Last Updated: 6 June 2022
The mayor of Miami was one of the participants at this year’s World Economic Forum in Davos, Switzerland. He sees his role as an evangelist by teaching other participants about Bitcoin. Furthermore, in this article we look not only at Miami, but also at the US states of New York and North Dakota.
Miami Mayor Francis Suarez was interviewed by CoinTelegraph about his role at the WEF 2022.
Bitcoin is going to change many lives
He explained that he is trying to make people understand that this technology is going to affect ‘the lives of many’. Suarez also discussed the potential of bitcoin as a global currency. The mayor stressed that Bitcoin has several opportunities to democratise and even disrupt certain regimes. “Bitcoin creates trust and that is what currency systems should be based on,” he said.
The trust he refers to is not about Bitcoin’s price, but that the network reaches consensus on transactions and balances, without any central third party having any control over it. This is not the case with our current fiat system. An example of this is the global SWIFT system.
No SWIFT in five years’ time
There are a few superpowers that can choose to bar entire countries from this international payment network. Iran, for example, no longer has access and it is virtually impossible for Russians to carry out international transactions.
Suarez thinks that SWIFT might cease to exist within five years, sharing the same opinion as Michael Miebach, the CEO of credit card company Mastercard. Therefore, the mayor thinks that it is important for large payment companies such as Mastercard to get involved in cryptocurrency.
We were just talking about bitcoin as a global currency. This is made possible by nodes reaching consensus and miners keeping the network secure. Mining has been criticised from many quarters for being energy intensive and therefore bad for the environment.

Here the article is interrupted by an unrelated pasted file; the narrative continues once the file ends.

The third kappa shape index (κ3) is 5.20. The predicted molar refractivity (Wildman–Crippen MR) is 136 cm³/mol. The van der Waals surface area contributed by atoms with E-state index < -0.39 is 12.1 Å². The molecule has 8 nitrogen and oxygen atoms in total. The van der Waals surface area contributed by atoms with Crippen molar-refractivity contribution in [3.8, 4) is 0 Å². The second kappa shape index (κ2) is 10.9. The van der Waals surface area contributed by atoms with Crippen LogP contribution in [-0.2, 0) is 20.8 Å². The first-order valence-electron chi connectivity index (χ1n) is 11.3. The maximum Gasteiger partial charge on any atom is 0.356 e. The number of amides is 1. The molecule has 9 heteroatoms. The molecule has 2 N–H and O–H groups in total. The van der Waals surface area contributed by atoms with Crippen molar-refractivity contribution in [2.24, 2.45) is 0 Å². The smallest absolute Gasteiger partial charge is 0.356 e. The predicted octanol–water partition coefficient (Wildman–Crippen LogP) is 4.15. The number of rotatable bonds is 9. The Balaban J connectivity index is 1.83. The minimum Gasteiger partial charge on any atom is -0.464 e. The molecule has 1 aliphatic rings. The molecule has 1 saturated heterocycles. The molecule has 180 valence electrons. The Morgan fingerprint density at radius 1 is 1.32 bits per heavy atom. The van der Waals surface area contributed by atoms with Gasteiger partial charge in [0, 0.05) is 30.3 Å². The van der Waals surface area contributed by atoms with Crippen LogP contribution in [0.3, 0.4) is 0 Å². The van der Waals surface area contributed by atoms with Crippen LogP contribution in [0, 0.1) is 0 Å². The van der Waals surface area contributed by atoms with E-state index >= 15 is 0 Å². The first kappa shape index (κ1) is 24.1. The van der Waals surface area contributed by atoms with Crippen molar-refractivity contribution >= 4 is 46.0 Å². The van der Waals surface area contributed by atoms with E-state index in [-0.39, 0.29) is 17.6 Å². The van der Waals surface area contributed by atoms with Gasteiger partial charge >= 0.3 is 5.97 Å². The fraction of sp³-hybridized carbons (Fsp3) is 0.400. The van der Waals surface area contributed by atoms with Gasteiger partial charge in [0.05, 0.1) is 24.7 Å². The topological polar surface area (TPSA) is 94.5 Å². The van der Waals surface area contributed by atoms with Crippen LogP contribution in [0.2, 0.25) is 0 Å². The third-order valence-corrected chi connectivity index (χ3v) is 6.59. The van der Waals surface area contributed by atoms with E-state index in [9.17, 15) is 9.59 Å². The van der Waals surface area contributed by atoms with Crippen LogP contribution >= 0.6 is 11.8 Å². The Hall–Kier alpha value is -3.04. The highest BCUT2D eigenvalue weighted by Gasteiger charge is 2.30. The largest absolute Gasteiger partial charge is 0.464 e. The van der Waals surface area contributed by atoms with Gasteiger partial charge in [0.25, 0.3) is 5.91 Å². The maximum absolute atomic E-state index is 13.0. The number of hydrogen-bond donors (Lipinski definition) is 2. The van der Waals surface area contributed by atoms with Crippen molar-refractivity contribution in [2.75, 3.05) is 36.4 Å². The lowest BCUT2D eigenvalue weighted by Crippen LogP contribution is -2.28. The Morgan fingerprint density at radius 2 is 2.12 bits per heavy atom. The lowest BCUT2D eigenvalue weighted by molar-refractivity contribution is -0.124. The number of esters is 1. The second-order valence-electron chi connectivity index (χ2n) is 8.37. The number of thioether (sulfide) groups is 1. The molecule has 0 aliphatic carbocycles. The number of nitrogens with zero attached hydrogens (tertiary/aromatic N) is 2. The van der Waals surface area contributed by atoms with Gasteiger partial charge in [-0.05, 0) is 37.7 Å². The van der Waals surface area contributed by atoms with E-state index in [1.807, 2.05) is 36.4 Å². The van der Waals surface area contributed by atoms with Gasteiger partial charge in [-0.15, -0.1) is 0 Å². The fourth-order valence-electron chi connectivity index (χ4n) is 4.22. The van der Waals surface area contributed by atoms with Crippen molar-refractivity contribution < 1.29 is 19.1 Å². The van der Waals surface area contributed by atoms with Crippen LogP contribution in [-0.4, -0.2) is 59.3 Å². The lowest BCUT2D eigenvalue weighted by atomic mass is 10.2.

New York bans bitcoin mining
A bill has been passed in the state of New York which will prohibit proof-of-work mining for the next two years, provided it relies on non-sustainable energy sources. This is effectively a ban on the mining of bitcoin. The law only needs to be approved or disapproved by Kathy Hochuk, the governor of the state.
We did it! Huge thank you to my partner @SenatorParker and @AndreaSCousins & @CarlHeastie for their climate leadership. Calling on @GovKathyHochul to sign this legislation & ensure we don't bring retired power plants back on line for private gain during the climate crisis. pic.twitter.com/hAUbNmKgdD
— Anna Kelles (@annakelles) June 3, 2022
Environmentalists praise this new law because it should reduce C02 emissions, but the crypto industry thinks New York is shooting itself in the foot.
“If signed, this legislation will have a significant chilling effect on cryptomining in the state and threatens to send hundreds of well-paying jobs to neighbouring states,” said Kristin Smith, of lobbying group the Blockchain Association. “Most importantly, it puts New York in the unique position of being the only state to impose a moratorium at a time when other states are studying the industry or actively welcoming the economic development it creates.”
North Dakota welcomes bitcoin mining
One of those other states is North Dakota. Bitzera is a bitcoin mining company and they have announced, along with local politicians, that their headquarters are moving to North Dakota. This should create 20 full-time jobs. A salient detail is that Bitzero bills itself as a “100% renewable Bitcoin mining company driven by green power source, disruptive innovation and technology.”
The news was announced on June 1 in a joint press release from Bitzero and the governor of North Dakota.
Bitzero’s CEO explained the company’s plans in more detail, saying they plan to build 200 megawatts of data centres in the state over the next two to three years “with a specific goal of meeting the state’s data requirements.”
Up to $500 million will be invested to fund the data centres. In addition, the company will ensure up to $500 million is invested to bring a graphene battery technology project to North Dakota.